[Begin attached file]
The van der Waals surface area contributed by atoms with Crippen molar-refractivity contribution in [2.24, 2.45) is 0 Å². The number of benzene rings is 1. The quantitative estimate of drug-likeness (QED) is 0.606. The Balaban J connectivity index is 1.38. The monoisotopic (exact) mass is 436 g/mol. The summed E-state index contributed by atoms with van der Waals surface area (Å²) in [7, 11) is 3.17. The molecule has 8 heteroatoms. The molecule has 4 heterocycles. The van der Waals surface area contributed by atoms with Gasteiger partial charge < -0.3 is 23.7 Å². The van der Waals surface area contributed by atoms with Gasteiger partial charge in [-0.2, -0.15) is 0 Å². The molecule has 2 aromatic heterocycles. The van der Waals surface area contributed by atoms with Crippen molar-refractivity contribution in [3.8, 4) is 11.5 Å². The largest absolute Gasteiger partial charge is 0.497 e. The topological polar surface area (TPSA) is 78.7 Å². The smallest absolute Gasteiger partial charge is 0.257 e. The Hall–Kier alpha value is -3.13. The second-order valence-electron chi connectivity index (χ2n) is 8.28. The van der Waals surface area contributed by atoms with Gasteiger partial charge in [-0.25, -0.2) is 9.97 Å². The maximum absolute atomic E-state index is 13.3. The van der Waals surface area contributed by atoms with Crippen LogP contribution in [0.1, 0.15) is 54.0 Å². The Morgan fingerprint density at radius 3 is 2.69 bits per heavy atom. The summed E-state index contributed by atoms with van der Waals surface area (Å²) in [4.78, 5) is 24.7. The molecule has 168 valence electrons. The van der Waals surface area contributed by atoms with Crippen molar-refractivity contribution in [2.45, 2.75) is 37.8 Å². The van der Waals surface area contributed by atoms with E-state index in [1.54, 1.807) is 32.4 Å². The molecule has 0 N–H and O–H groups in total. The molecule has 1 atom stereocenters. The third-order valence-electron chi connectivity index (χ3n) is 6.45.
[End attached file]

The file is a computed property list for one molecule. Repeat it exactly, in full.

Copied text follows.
The van der Waals surface area contributed by atoms with Crippen molar-refractivity contribution in [2.24, 2.45) is 0 Å². The number of benzene rings is 1. The quantitative estimate of drug-likeness (QED) is 0.606. The Balaban J connectivity index is 1.38. The monoisotopic (exact) mass is 436 g/mol. The summed E-state index contributed by atoms with van der Waals surface area (Å²) in [7, 11) is 3.17. The molecule has 8 heteroatoms. The molecule has 4 heterocycles. The van der Waals surface area contributed by atoms with Gasteiger partial charge < -0.3 is 23.7 Å². The van der Waals surface area contributed by atoms with Gasteiger partial charge in [-0.2, -0.15) is 0 Å². The molecule has 2 aromatic heterocycles. The van der Waals surface area contributed by atoms with Crippen molar-refractivity contribution in [3.8, 4) is 11.5 Å². The largest absolute Gasteiger partial charge is 0.497 e. The topological polar surface area (TPSA) is 78.7 Å². The smallest absolute Gasteiger partial charge is 0.257 e. The Hall–Kier alpha value is -3.13. The second-order valence-electron chi connectivity index (χ2n) is 8.28. The van der Waals surface area contributed by atoms with Gasteiger partial charge in [-0.25, -0.2) is 9.97 Å². The maximum absolute atomic E-state index is 13.3. The van der Waals surface area contributed by atoms with Crippen LogP contribution in [0.1, 0.15) is 54.0 Å². The Morgan fingerprint density at radius 3 is 2.69 bits per heavy atom. The summed E-state index contributed by atoms with van der Waals surface area (Å²) in [4.78, 5) is 24.7. The molecule has 168 valence electrons. The van der Waals surface area contributed by atoms with Crippen molar-refractivity contribution in [2.45, 2.75) is 37.8 Å². The van der Waals surface area contributed by atoms with E-state index in [1.54, 1.807) is 32.4 Å². The molecule has 0 N–H and O–H groups in total. The molecule has 1 atom stereocenters. The third-order valence-electron chi connectivity index (χ3n) is 6.45.